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The Role of Hydrophobicity in Biomacromolecular Interactions with Abiotic Affinity Agents

  • Author(s): Chou, Beverly
  • Advisor(s): Shea, Kenneth J
  • et al.
Abstract

The interactions between synthetic affinity agents and biomacromolecules are reported to be due to the various intermolecular interactions that occur between them during binding. Among them, hydrophobic interactions play a large role. Changes in hydrophobicity, either due to changes in incorporation or in hydrophobicity of the monomers used, can often change more than just biomacromolecular affinity. By changing the chemical composition, the physical properties and structure of the abiotic affinity agents can also be affected. It is therefore important to study how changes in hydrophobicity can affect the polymer affinity reagents and their biomacromolecular targets. This information can then be used to enhance and optimize binding to biomacromolecules. In Chapter 1, I discuss the effect of hydrophobicity on the structure and affinity of synthetic affinity agents, and how the structure and function of the biomacromolecules that interact with them are affected.

In Chapter 2, we describe how NiPAm based copolymer nanoparticles (NPs) containing C4 – C8 hydrophobic groups were used to optimize affinity to molecules with lipid-like domains. Using NMR spectroscopy, we found that optimizing interactions between NPs and lipopolysaccharides require maximizing hydrophobicity while avoiding side chain aggregation.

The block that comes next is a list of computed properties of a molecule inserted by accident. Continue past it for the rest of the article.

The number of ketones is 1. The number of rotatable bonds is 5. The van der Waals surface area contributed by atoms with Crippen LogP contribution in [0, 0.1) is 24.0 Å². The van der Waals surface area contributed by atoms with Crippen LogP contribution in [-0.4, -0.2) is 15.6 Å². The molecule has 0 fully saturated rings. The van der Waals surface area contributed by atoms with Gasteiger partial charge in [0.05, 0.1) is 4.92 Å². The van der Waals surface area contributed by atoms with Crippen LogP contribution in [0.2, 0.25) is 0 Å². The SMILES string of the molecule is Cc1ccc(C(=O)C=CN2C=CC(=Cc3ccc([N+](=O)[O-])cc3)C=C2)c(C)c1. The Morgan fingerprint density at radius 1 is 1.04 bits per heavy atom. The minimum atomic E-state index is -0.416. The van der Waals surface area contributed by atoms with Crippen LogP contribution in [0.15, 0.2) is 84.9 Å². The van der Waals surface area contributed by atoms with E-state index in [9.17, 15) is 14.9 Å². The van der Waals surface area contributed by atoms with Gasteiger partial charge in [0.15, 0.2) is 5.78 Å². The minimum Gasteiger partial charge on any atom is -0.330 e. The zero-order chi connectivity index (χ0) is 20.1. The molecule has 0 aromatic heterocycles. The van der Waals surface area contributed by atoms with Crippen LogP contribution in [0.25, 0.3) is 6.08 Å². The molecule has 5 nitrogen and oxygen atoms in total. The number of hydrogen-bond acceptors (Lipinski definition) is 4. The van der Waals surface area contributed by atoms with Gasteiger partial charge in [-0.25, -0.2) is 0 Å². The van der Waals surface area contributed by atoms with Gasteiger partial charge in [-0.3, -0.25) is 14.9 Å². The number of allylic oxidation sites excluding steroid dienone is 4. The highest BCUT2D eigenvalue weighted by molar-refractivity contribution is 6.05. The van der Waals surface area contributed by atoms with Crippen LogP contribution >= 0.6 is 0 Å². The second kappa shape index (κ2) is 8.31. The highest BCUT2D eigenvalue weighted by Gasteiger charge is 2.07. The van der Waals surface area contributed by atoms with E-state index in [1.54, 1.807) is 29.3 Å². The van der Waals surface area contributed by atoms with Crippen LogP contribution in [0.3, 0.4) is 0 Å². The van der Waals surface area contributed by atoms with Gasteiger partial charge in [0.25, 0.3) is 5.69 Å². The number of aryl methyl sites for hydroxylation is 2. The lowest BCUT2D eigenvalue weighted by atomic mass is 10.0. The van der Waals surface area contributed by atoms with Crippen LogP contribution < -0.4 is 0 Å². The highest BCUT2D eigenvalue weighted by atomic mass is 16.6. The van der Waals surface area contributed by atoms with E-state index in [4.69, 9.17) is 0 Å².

In Chapter 3, we describe how these NPs can be engineered as autonomous polymer heat shock proteins that prevent denaturation of biomacromolecules. By studying the effect of different hydrophobic monomers, we found that hydrophobic interactions can affect not only affinity, but activity of the synthetic affinity agents against biomacromolecules.

In Chapter 4, we discuss a novel end-cap for self immolative polymers that is active against cysteine. We tested this novel end-cap as a protective group on a monomer and oligomer, in solution and as a film, and found that it was selective for cysteine, and could remain stable in atmospheric conditions.

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